Simulation of leader speeds at gigantic jet altitudes

Caitano L. Da Silva, Victor P. Pasko

    Research output: Contribution to journalArticle

    14 Citations (Scopus)

    Abstract

    Lightning leaders advance in space by creating a heating conversion zone in their tips (i.e., streamer-to-leader transition) in which Joule heating produced by currents of many non-thermal corona streamers transforms into a hot and conducting leader channel. It is believed that the initial stages of transient luminous events termed gigantic jets (GJs) propagating toward the lower ionosphere are directly related to leaders initiated by conventional intra-cloud lightning discharges and escaping upward from thundercloud tops. In the present work we provide quantitative description of speeds of these leaders as a function of leader current and ambient air density (altitude). The direct comparisons with available experimental data indicate that the initial speeds of GJs of ̃50 km/s are consistent with leaders possessing currents 2-8 A. The observed acceleration of GJs can be explained by growth of the leader current, and at high altitudes (low air densities) may be significantly affected by predominance of non-thermal (i.e., streamer) discharge forms.

    Original languageEnglish (US)
    Article numberL13805
    JournalGeophysical Research Letters
    Volume39
    Issue number13
    DOIs
    StatePublished - Jul 1 2012

    Fingerprint

    lightning
    thundercloud
    heating
    simulation
    lower ionosphere
    ambient air
    corona
    ionosphere
    Joule heating
    air
    transform
    high altitude
    coronas
    conduction
    speed
    comparison

    All Science Journal Classification (ASJC) codes

    • Earth and Planetary Sciences(all)
    • Geophysics

    Cite this

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    title = "Simulation of leader speeds at gigantic jet altitudes",
    abstract = "Lightning leaders advance in space by creating a heating conversion zone in their tips (i.e., streamer-to-leader transition) in which Joule heating produced by currents of many non-thermal corona streamers transforms into a hot and conducting leader channel. It is believed that the initial stages of transient luminous events termed gigantic jets (GJs) propagating toward the lower ionosphere are directly related to leaders initiated by conventional intra-cloud lightning discharges and escaping upward from thundercloud tops. In the present work we provide quantitative description of speeds of these leaders as a function of leader current and ambient air density (altitude). The direct comparisons with available experimental data indicate that the initial speeds of GJs of ̃50 km/s are consistent with leaders possessing currents 2-8 A. The observed acceleration of GJs can be explained by growth of the leader current, and at high altitudes (low air densities) may be significantly affected by predominance of non-thermal (i.e., streamer) discharge forms.",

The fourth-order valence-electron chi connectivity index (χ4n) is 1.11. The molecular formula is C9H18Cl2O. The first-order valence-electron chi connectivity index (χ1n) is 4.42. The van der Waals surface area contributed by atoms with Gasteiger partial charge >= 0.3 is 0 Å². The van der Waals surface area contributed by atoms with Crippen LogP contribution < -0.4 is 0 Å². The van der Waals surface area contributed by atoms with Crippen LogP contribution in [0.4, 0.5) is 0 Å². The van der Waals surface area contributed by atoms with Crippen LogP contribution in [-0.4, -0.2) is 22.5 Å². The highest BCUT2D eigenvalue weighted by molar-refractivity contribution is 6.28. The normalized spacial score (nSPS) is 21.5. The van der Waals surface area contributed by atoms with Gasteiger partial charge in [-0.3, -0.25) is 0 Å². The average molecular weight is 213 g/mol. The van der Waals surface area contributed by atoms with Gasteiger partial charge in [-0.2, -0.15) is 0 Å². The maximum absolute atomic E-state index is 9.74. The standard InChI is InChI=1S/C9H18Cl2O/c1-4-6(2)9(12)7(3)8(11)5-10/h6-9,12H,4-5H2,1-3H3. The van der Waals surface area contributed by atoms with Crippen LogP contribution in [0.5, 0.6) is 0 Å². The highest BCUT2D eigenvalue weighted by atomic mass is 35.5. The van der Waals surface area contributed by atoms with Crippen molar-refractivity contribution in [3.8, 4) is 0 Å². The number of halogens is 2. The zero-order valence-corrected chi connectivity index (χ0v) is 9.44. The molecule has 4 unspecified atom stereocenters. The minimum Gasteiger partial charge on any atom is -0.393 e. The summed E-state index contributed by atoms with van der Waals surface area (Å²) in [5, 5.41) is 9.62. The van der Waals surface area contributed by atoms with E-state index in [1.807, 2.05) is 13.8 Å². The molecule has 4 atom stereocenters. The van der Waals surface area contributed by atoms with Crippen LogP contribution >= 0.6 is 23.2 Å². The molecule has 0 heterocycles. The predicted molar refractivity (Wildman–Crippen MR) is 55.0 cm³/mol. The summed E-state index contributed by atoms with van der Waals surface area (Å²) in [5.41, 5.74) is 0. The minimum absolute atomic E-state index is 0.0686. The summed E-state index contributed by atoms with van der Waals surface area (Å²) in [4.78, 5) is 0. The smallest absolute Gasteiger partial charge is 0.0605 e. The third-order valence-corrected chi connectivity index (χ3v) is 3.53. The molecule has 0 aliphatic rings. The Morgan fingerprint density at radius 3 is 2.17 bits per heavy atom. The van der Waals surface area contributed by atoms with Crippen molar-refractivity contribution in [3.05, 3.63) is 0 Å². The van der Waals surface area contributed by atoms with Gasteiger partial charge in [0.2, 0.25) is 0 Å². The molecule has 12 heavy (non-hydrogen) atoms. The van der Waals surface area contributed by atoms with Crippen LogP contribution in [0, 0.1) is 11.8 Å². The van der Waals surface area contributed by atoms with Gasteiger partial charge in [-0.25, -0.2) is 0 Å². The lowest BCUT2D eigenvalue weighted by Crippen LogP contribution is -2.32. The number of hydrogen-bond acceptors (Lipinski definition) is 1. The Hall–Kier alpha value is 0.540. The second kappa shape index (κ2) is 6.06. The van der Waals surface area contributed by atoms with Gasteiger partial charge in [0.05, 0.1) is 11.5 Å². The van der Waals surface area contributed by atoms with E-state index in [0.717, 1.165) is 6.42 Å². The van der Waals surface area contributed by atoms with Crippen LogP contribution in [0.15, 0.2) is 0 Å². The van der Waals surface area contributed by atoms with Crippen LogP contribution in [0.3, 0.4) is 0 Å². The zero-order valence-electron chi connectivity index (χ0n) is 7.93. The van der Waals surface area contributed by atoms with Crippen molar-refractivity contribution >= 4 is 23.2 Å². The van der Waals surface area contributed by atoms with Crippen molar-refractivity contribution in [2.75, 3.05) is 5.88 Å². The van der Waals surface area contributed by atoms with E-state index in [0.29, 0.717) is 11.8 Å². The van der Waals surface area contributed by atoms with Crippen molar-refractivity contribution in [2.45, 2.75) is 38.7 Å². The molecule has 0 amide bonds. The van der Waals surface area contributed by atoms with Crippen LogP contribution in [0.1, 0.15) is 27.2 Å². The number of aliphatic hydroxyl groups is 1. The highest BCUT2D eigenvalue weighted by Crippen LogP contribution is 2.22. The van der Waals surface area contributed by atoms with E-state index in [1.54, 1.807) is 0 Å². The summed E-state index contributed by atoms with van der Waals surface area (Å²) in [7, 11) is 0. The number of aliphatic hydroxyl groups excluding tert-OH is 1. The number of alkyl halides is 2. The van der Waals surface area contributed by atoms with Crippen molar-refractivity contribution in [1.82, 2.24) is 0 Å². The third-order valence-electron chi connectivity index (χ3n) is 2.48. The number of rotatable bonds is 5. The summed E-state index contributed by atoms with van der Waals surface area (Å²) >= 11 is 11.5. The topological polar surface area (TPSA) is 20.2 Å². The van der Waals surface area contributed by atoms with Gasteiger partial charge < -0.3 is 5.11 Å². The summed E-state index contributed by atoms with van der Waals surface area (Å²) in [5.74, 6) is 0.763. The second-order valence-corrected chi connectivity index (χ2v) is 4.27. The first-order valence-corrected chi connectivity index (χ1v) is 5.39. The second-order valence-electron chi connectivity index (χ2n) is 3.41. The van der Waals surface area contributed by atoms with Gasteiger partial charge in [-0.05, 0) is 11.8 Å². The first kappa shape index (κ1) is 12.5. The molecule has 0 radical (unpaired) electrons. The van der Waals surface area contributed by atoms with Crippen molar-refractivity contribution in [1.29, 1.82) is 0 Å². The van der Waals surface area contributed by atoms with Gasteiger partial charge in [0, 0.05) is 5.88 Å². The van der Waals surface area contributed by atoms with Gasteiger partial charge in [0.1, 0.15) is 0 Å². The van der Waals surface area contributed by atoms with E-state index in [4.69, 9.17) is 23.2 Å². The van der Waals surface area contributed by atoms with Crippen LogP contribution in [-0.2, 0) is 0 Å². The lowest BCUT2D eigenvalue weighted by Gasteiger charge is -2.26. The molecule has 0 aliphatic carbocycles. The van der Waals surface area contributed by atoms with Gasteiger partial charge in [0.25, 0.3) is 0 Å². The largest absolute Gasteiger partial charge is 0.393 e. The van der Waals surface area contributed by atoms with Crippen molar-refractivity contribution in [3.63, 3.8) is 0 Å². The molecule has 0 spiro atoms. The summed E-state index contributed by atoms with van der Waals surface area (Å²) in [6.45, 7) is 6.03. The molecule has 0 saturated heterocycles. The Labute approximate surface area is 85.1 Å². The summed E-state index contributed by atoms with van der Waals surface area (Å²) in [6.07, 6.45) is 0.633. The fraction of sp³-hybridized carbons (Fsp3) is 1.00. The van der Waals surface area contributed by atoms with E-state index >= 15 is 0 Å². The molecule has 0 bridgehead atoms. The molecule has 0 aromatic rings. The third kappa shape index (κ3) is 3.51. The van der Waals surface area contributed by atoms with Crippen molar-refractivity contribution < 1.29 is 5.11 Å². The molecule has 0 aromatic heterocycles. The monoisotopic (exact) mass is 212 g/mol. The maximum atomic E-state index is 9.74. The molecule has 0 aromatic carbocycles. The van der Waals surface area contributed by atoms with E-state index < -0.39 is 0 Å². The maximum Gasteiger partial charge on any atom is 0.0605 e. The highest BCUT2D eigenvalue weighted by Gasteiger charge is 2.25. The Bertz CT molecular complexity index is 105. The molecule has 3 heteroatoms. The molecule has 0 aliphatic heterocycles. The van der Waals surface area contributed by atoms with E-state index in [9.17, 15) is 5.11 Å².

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    Simulation of leader speeds at gigantic jet altitudes. / Da Silva, Caitano L.; Pasko, Victor P.

    In: Geophysical Research Letters, Vol. 39, No. 13, L13805, 01.07.2012.

    Research output: Contribution to journalArticle

    TY - JOUR

    T1 - Simulation of leader speeds at gigantic jet altitudes

    AU - Da Silva, Caitano L.

    AU - Pasko, Victor P.

    PY - 2012/7/1

    Y1 - 2012/7/1

    N2 - Lightning leaders advance in space by creating a heating conversion zone in their tips (i.e., streamer-to-leader transition) in which Joule heating produced by currents of many non-thermal corona streamers transforms into a hot and conducting leader channel. It is believed that the initial stages of transient luminous events termed gigantic jets (GJs) propagating toward the lower ionosphere are directly related to leaders initiated by conventional intra-cloud lightning discharges and escaping upward from thundercloud tops. In the present work we provide quantitative description of speeds of these leaders as a function of leader current and ambient air density (altitude). The direct comparisons with available experimental data indicate that the initial speeds of GJs of ̃50 km/s are consistent with leaders possessing currents 2-8 A. The observed acceleration of GJs can be explained by growth of the leader current, and at high altitudes (low air densities) may be significantly affected by predominance of non-thermal (i.e., streamer) discharge forms.

    AB - Lightning leaders advance in space by creating a heating conversion zone in their tips (i.e., streamer-to-leader transition) in which Joule heating produced by currents of many non-thermal corona streamers transforms into a hot and conducting leader channel. It is believed that the initial stages of transient luminous events termed gigantic jets (GJs) propagating toward the lower ionosphere are directly related to leaders initiated by conventional intra-cloud lightning discharges and escaping upward from thundercloud tops. In the present work we provide quantitative description of speeds of these leaders as a function of leader current and ambient air density (altitude). The direct comparisons with available experimental data indicate that the initial speeds of GJs of ̃50 km/s are consistent with leaders possessing currents 2-8 A. The observed acceleration of GJs can be explained by growth of the leader current, and at high altitudes (low air densities) may be significantly affected by predominance of non-thermal (i.e., streamer) discharge forms.

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